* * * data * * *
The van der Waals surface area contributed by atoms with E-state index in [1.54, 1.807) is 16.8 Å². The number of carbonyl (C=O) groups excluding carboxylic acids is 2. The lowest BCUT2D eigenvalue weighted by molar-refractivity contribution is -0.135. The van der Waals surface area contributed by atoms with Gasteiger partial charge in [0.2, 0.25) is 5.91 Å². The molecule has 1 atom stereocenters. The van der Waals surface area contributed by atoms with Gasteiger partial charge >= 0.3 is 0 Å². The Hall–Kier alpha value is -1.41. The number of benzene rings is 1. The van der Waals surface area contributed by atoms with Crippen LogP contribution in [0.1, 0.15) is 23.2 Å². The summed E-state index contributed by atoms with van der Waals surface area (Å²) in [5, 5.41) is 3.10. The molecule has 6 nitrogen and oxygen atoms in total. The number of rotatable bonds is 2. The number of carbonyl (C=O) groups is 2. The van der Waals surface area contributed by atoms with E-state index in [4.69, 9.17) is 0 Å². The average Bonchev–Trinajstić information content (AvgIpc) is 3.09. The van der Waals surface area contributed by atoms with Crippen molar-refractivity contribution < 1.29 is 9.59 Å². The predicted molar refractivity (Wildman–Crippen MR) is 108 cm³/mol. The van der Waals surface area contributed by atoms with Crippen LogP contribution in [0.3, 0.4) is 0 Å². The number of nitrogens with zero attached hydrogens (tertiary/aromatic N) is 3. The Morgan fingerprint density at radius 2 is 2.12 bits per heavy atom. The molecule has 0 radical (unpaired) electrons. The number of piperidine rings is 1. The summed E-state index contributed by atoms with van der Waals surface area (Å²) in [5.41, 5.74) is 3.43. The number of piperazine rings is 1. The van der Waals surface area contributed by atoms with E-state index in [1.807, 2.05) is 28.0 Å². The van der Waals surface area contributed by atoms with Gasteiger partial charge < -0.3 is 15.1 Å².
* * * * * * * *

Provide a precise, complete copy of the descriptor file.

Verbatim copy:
The van der Waals surface area contributed by atoms with E-state index in [1.54, 1.807) is 16.8 Å². The number of carbonyl (C=O) groups excluding carboxylic acids is 2. The lowest BCUT2D eigenvalue weighted by molar-refractivity contribution is -0.135. The van der Waals surface area contributed by atoms with Gasteiger partial charge in [0.2, 0.25) is 5.91 Å². The molecule has 1 atom stereocenters. The van der Waals surface area contributed by atoms with Gasteiger partial charge >= 0.3 is 0 Å². The Hall–Kier alpha value is -1.41. The number of benzene rings is 1. The van der Waals surface area contributed by atoms with Crippen LogP contribution in [0.1, 0.15) is 23.2 Å². The summed E-state index contributed by atoms with van der Waals surface area (Å²) in [5, 5.41) is 3.10. The molecule has 6 nitrogen and oxygen atoms in total. The number of rotatable bonds is 2. The number of carbonyl (C=O) groups is 2. The van der Waals surface area contributed by atoms with E-state index in [4.69, 9.17) is 0 Å². The average Bonchev–Trinajstić information content (AvgIpc) is 3.09. The van der Waals surface area contributed by atoms with Crippen molar-refractivity contribution < 1.29 is 9.59 Å². The predicted molar refractivity (Wildman–Crippen MR) is 108 cm³/mol. The van der Waals surface area contributed by atoms with Crippen LogP contribution in [0.3, 0.4) is 0 Å². The number of nitrogens with zero attached hydrogens (tertiary/aromatic N) is 3. The Morgan fingerprint density at radius 2 is 2.12 bits per heavy atom. The molecule has 0 radical (unpaired) electrons. The number of piperidine rings is 1. The summed E-state index contributed by atoms with van der Waals surface area (Å²) in [5.41, 5.74) is 3.43. The number of piperazine rings is 1. The van der Waals surface area contributed by atoms with E-state index in [1.807, 2.05) is 28.0 Å². The van der Waals surface area contributed by atoms with Gasteiger partial charge < -0.3 is 15.1 Å².